Bill Browder has gained international fame after writing the bestselling book Red Notice, an account of how he was deported from Russia and his lawyer, Sergei Magnitsky, was allegedly beaten to death in a cell.
Following the death in 2009 Mr Browder, a British-American author and former financier who describes himself as Vladimir Putin’s number one foe, lobbied US Congress to introduce tough sanctions on those involved.
In 2012, the Magnitsky Act, which imposed asset freezes and travel bans on a number of Russian nationals, was signed into law in the US by President Barack Obama.
Other countries – including the UK, the Baltic states and Canada – have since decided to adopt their own versions.
Mr Browder says he is now willing to come to Jersey to testify before politicians and help the Island introduce its own Magnitsky Act.
Mr Magnitsky had been investigating a $230 million tax fraud case involving Russian tax officials shortly before he died. He was accused of committing the crimes himself and jailed before dying in suspicious circumstances.
Mr Browder claims that oligarchs with ties to the Russian government hold ‘tens of billions’ of dollars of assets through trust and companies set up in Jersey, Guernsey and the Isle of Man, and imposing sanctions would help take money away from ‘people who have done terrible things’.
Relations between the UK and Russia have deteriorated drastically in recent weeks following the poisoning of two Russians, former spy Sergei Skripal and his daughter Yulia, with a nerve agent in Salisbury earlier this month.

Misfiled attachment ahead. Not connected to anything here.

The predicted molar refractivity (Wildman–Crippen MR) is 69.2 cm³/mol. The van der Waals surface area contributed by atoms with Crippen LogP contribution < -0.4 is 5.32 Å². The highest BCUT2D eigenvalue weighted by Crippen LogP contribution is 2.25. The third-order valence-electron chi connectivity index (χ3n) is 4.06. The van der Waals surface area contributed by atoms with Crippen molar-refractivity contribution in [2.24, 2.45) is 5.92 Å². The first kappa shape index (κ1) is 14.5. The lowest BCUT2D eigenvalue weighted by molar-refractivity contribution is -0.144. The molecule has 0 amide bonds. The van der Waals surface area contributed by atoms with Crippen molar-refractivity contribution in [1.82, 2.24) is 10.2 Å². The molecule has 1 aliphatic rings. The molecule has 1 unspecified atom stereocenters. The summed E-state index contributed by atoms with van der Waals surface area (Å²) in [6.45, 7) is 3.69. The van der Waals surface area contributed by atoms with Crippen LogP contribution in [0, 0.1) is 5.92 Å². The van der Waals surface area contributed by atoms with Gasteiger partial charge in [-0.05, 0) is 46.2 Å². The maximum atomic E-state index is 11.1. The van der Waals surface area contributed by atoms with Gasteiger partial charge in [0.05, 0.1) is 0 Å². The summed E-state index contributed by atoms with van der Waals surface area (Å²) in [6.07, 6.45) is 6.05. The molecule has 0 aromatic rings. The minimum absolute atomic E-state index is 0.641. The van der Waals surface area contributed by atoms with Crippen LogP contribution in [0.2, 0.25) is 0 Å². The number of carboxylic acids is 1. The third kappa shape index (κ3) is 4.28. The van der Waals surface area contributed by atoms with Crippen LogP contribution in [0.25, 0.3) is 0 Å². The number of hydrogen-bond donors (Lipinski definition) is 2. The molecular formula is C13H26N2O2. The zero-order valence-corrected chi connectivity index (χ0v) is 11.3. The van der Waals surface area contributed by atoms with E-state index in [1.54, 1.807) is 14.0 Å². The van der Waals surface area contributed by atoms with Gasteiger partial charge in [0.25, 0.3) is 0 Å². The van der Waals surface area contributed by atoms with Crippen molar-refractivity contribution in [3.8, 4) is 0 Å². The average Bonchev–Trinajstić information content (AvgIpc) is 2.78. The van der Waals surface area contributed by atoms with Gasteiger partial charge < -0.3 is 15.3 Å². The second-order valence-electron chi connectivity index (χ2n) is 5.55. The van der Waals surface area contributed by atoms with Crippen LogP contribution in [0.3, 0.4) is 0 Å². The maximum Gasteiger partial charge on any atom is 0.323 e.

The developments led to Senator Philip Ozouf raising the issue in the States of whether Jersey should now implement its own version of the Magnitsky Act.
In reaction to Senator Ozouf’s comments, Mr Browder tweeted that if Jersey did so it would be a ‘tectonic negative shift’ in the fortunes of Russian oligarchs tied to the Putin regime because they ‘hold significant assets in Jersey’.
Speaking exclusively to the JEP, Mr Browder said that Jersey could play its part in the global fight against human rights abusers if it adopts it own version of the Magnitsky Act.
‘The Russian government’s officials don’t keep these huge amounts of money in their own name. They keep them in the name of trustees who are Russian oligarchs and there’s an absolutely massive amount of money – tens of billions – held by Russian oligarch trustees in Jersey, Guernsey and the Isle of Man,’ he said.
‘They own companies which hold shares in investments, hedge funds, private equity and real estate.’
Mr Browder said that if Jersey adopted its own version of the Magnitsky Act it would ‘absolutely send a message to Russian bad guys’.
‘This is an opportunity to enforce human rights and take away money from people who have done terrible things,’ he said.
‘If you look at the court records in London, you see all sorts of companies owned by oligarchs in Jersey, Guernsey and the Isle of Man, so they could really do something about this.’
He added that he would be willing to visit the Island to help the States introduce Magnitsky Act-style provisions.
‘I’m ready to come over and testify to the parliament of Jersey, just like I have done in the US, Canada, the UK and Sweden,’ he said.
This week External Relations Minister Sir Philip Bailhache suggested that the vetting process for high-value residents in Jersey with ties to the Russian government is likely to become stricter following the Salisbury attack.